If you’re staying in Hiroshima then we’d say a day on Miyajima Island is essential. It’s also possible to do it as a longer day trip from cities like Kyoto, Osaka or Kobe especially if you’re using the JR Pass as the bullet train, local train and ferry are all included. There’s more information on doing longer distance days like this in our post the 10 best day trips from Kyoto.
Contents | Top 10 things to do on Miyajima Island
Our top 10 things to do on Miyajima Island
A few people will visit Miyajima Island, snap a few images of the famous floating torii and head off. Others will stay overnight or for a few days on the island. We’ve visited a couple of times for day trips each time and as the ferry starts early and runs into the evening that has worked well for us, it’s a lot more tranquil early or later in the day. The priority for most people is to be there for a high tide when both the Torii and the shrine itself appear to float on the tide. It’s really worth being there to see it right at the top of the tide as the bay is very flat and the tide departs quickly. You can use this link to check the high and low tide times in English for the date of your visit.
The Floating Torii
The great Torii gate in the distance with the shrine behind is one of your first images of Miyajima Island as you approach on the ferry but you’ll see it much closer and more clearly once on the island. During the high tide it appears to be floating in the sea and at low tide you can walk out to it and pass through the gate.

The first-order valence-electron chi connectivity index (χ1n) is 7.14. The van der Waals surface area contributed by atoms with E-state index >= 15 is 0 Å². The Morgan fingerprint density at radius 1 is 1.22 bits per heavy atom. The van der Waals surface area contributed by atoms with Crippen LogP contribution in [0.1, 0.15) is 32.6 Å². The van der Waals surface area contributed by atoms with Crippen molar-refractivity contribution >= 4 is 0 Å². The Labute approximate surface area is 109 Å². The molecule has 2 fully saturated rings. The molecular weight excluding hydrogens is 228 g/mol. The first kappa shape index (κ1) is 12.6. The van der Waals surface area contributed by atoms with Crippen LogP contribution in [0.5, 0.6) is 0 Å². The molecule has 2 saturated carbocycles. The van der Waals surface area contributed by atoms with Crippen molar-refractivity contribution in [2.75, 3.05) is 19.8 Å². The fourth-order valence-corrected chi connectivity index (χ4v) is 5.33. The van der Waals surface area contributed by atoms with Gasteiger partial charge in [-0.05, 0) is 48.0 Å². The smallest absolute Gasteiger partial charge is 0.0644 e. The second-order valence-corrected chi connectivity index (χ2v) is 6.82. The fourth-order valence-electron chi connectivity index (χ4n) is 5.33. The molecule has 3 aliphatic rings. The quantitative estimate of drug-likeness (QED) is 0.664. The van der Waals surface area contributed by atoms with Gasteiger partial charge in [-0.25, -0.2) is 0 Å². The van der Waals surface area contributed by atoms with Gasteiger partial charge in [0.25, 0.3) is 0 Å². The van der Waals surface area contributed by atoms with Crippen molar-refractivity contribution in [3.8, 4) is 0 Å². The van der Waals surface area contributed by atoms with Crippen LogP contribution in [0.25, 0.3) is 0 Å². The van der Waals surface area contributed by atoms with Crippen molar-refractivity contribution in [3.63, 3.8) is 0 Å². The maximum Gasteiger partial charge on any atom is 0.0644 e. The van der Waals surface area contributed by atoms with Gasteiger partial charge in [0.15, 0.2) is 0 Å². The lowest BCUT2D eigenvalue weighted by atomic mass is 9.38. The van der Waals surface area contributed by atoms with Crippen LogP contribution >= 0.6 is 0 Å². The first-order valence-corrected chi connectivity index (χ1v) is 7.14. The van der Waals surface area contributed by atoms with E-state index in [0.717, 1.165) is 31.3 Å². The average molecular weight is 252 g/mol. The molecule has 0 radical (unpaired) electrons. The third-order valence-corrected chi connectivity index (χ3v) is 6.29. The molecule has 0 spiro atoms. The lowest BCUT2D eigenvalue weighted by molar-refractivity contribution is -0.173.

The first great Torii on the site was built in 1168 and the gate you see there today is the 8th iteration built in 1875. A torii is a gate between the everyday world and a sacred space, in this case Itsukushima Shrine. The vermilion colour, that unique orange you see on shrine buildings and at some temples across Japan is believed to keep evil spirits away so in a way by entering through the gate you are both being respectful and purifying yourself of evil spirits before entering. If you’re interested take a read of this post discussing the right way to enter and other shrine etiquette for visitors.
I imagined that the gate must be driven deep into the seabed to make it stable but although it stands on a base of stones strengthened at sea level with stakes it actually stands under it own weight, all 60 tonnes of it. It’s built from naturally grown cedar trees with cyprus thatching on the roof which also encloses about 7 tonnes of stones to assist in keeping it balanced. It all sounds a bit precarious it you didn’t know that it had stood in its various forms for so many centuries.